Shepard Fairey's artistic intentions
David Ross, former director of the San Francisco Museum of Modern Art and New York's Whitney Museum of American Art, was on Comedy Central's "The Colbert Report" the other night to engage in a semi-serious debate over pending lawsuits around the famous Obama poster designed by L.A. street artist Shepard Fairey.
At issue is copyright and fair use, because the poster employed part of a news photograph shot at a public event for the Associated Press by Mannie Garcia. Arguing the other side was Colbert's brother, Ed, a copyright attorney.
Surprisingly, part of Ross' defense of Fairey revolved around "intention" -- the idea that an artist is the one who decides what a work of art is. That's been a standard art doctrine at least since Dada and Marcel Duchamp emerged early in the 20th century. Fairey intended to make a work of art, while Garcia was doing photojournalism, Ross said; any consideration of the dispute had to start there.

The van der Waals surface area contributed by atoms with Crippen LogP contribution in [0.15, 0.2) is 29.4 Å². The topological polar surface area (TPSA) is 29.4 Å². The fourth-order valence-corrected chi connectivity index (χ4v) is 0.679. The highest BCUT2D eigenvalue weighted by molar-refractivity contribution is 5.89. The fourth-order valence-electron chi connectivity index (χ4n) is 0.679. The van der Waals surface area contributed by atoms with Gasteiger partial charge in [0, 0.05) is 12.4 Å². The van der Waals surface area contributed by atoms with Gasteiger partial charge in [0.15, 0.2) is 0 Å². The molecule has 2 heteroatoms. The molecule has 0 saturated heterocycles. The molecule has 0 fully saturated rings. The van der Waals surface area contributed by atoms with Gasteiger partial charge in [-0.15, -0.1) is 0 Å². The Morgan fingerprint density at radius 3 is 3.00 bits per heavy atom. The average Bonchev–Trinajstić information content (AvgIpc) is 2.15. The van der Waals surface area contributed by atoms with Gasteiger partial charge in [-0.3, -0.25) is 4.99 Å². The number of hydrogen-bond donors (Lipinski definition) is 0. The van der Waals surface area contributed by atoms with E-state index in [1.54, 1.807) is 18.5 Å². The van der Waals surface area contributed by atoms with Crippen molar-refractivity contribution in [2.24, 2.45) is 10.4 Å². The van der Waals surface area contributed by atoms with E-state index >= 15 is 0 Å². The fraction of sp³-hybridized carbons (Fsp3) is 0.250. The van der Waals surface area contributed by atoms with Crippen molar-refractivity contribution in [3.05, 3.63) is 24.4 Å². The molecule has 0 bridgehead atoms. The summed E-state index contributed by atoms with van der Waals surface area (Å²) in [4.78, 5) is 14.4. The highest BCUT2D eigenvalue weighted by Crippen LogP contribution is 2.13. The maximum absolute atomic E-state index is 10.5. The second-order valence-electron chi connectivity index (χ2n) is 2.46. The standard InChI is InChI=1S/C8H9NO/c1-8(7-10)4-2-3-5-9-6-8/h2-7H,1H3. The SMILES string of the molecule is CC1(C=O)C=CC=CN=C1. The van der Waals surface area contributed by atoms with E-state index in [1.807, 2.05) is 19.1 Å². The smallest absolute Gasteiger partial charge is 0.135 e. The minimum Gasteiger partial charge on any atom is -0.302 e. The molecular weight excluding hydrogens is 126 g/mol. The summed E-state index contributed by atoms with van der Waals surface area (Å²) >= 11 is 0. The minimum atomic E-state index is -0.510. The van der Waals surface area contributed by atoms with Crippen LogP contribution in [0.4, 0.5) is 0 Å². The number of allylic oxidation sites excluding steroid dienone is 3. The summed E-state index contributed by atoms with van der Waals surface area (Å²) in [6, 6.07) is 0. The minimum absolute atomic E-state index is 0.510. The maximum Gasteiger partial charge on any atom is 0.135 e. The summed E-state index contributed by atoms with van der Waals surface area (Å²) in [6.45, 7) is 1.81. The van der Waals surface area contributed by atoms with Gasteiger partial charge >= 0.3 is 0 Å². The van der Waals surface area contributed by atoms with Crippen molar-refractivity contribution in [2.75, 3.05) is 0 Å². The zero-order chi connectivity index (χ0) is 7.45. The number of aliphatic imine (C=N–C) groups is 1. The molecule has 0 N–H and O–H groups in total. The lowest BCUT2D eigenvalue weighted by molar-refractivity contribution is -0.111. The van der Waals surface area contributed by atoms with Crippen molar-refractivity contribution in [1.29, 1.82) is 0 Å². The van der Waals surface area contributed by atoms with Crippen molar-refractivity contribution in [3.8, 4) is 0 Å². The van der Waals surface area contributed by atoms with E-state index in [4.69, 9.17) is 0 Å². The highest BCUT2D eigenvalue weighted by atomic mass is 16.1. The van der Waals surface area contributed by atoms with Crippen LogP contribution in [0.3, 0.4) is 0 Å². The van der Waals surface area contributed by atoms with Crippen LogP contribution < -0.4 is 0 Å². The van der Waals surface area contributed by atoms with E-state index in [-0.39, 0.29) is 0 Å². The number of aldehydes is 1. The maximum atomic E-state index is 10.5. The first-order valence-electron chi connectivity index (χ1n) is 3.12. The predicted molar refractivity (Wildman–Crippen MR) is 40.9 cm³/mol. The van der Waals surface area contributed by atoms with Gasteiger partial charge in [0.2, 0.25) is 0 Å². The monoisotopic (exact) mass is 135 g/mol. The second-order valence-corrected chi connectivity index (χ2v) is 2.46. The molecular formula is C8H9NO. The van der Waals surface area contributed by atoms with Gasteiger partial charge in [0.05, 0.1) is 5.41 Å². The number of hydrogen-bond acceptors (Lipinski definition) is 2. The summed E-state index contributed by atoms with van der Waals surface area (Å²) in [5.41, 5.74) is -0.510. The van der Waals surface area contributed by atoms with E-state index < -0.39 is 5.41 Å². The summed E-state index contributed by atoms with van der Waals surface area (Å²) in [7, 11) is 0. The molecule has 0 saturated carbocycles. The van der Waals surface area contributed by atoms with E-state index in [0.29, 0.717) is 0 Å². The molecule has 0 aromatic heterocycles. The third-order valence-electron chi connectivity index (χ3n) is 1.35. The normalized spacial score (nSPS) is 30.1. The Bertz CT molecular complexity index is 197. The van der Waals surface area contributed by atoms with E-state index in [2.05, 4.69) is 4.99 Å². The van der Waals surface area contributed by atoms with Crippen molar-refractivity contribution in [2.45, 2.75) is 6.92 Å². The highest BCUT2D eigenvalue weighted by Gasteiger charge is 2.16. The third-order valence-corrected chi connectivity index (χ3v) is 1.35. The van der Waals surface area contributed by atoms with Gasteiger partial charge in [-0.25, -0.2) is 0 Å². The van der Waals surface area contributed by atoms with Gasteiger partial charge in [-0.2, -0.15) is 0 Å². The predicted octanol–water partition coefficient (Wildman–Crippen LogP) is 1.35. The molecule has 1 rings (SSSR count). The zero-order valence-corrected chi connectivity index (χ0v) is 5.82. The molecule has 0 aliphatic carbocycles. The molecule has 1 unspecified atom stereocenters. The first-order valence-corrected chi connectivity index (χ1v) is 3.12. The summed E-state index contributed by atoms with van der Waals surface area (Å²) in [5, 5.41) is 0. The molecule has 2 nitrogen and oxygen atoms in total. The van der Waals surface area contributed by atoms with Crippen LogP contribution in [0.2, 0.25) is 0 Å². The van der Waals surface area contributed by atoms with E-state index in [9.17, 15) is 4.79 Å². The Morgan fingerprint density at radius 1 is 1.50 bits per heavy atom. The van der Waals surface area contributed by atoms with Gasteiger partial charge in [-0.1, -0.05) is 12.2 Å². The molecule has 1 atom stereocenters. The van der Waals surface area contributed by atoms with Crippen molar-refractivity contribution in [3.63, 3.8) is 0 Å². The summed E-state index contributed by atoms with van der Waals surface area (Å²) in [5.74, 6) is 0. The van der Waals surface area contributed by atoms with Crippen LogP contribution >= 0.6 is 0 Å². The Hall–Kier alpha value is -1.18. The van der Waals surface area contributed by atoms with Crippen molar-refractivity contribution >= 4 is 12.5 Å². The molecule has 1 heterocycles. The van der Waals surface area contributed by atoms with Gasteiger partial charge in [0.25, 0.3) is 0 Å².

Why was that surprising? In the 1993 Whitney Biennial, during Ross' tenure as director, I described as a "curatorial lollapalooza" the inclusion of George Holliday's 10-minute videotape of Rodney King being beaten by Los Angeles Police Department officers. The tape had been shown endlessly on nationwide television news; Holliday was neither an artist nor a photojournalist, but a plumber. Yet, there was his video, showing among the paintings, sculptures, films and video art in an art museum's survey of recent art.
So much for intention.
At the end of the Colbert debate, the genial but exasperated host noted that his brother, Ed, had given answers that could support various claims against Fairey that could be made independently by Garcia, AP and even President Obama. Who, he demanded of his sibling, do you really think is right?
"Who's paying me?" the lawyer deadpanned. Finally, something we can all agree on.
-- Christopher Knight